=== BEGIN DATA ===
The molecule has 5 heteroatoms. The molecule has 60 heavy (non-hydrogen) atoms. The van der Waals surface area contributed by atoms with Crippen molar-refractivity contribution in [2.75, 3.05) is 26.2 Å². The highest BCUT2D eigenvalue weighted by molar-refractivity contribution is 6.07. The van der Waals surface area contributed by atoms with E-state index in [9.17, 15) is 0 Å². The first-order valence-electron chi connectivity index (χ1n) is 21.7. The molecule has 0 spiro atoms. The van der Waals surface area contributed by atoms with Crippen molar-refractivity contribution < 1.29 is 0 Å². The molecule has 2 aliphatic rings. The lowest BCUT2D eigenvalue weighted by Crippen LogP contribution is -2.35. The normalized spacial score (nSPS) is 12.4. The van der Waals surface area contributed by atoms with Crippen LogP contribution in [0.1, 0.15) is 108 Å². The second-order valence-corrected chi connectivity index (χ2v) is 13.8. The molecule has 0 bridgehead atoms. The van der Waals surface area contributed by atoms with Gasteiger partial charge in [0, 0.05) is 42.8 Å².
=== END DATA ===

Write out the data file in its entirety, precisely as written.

The molecule has 5 heteroatoms. The molecule has 60 heavy (non-hydrogen) atoms. The van der Waals surface area contributed by atoms with Crippen molar-refractivity contribution in [2.75, 3.05) is 26.2 Å². The highest BCUT2D eigenvalue weighted by molar-refractivity contribution is 6.07. The van der Waals surface area contributed by atoms with E-state index in [9.17, 15) is 0 Å². The first-order valence-electron chi connectivity index (χ1n) is 21.7. The molecule has 0 spiro atoms. The van der Waals surface area contributed by atoms with Crippen molar-refractivity contribution < 1.29 is 0 Å². The molecule has 2 aliphatic rings. The lowest BCUT2D eigenvalue weighted by Crippen LogP contribution is -2.35. The normalized spacial score (nSPS) is 12.4. The van der Waals surface area contributed by atoms with Crippen LogP contribution in [0.1, 0.15) is 108 Å². The second-order valence-corrected chi connectivity index (χ2v) is 13.8. The molecule has 0 bridgehead atoms. The van der Waals surface area contributed by atoms with Gasteiger partial charge in [0, 0.05) is 42.8 Å².